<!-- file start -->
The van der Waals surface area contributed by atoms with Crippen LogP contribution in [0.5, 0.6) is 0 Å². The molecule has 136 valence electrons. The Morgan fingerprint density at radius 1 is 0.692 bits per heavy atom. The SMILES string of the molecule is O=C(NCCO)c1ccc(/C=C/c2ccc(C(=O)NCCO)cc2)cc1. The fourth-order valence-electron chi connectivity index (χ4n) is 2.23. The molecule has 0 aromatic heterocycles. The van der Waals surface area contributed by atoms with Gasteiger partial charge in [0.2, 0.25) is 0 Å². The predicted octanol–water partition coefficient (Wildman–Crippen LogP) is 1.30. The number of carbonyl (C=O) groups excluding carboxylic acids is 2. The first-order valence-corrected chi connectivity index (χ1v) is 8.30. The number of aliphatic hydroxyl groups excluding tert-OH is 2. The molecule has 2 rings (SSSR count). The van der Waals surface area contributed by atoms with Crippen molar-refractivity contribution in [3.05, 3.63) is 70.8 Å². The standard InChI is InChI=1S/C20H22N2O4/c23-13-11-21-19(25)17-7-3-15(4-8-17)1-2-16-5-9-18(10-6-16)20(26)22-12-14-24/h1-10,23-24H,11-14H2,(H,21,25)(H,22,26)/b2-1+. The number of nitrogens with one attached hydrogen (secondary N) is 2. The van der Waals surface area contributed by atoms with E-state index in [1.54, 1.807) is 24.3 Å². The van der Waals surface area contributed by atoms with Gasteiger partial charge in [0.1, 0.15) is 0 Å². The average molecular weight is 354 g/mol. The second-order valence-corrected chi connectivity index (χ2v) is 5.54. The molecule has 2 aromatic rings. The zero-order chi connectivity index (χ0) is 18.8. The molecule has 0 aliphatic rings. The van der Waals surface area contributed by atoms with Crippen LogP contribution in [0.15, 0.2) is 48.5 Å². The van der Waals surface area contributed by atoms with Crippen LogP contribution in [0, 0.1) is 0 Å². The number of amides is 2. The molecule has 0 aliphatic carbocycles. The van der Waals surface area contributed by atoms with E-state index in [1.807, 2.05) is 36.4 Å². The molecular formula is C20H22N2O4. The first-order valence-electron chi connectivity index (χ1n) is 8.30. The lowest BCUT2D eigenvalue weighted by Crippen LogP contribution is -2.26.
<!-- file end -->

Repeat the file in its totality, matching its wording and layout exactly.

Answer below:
The van der Waals surface area contributed by atoms with Crippen LogP contribution in [0.5, 0.6) is 0 Å². The molecule has 136 valence electrons. The Morgan fingerprint density at radius 1 is 0.692 bits per heavy atom. The SMILES string of the molecule is O=C(NCCO)c1ccc(/C=C/c2ccc(C(=O)NCCO)cc2)cc1. The fourth-order valence-electron chi connectivity index (χ4n) is 2.23. The molecule has 0 aromatic heterocycles. The van der Waals surface area contributed by atoms with Gasteiger partial charge in [0.2, 0.25) is 0 Å². The predicted octanol–water partition coefficient (Wildman–Crippen LogP) is 1.30. The number of carbonyl (C=O) groups excluding carboxylic acids is 2. The first-order valence-corrected chi connectivity index (χ1v) is 8.30. The number of aliphatic hydroxyl groups excluding tert-OH is 2. The molecule has 2 rings (SSSR count). The van der Waals surface area contributed by atoms with Crippen molar-refractivity contribution in [3.05, 3.63) is 70.8 Å². The standard InChI is InChI=1S/C20H22N2O4/c23-13-11-21-19(25)17-7-3-15(4-8-17)1-2-16-5-9-18(10-6-16)20(26)22-12-14-24/h1-10,23-24H,11-14H2,(H,21,25)(H,22,26)/b2-1+. The number of nitrogens with one attached hydrogen (secondary N) is 2. The van der Waals surface area contributed by atoms with E-state index in [1.54, 1.807) is 24.3 Å². The van der Waals surface area contributed by atoms with Gasteiger partial charge in [0.1, 0.15) is 0 Å². The average molecular weight is 354 g/mol. The second-order valence-corrected chi connectivity index (χ2v) is 5.54. The molecule has 2 aromatic rings. The zero-order chi connectivity index (χ0) is 18.8. The molecule has 0 aliphatic rings. The van der Waals surface area contributed by atoms with Crippen LogP contribution in [0.15, 0.2) is 48.5 Å². The van der Waals surface area contributed by atoms with Crippen LogP contribution in [0, 0.1) is 0 Å². The number of amides is 2. The molecule has 0 aliphatic carbocycles. The van der Waals surface area contributed by atoms with E-state index in [1.807, 2.05) is 36.4 Å². The molecular formula is C20H22N2O4. The first-order valence-electron chi connectivity index (χ1n) is 8.30. The lowest BCUT2D eigenvalue weighted by Crippen LogP contribution is -2.26.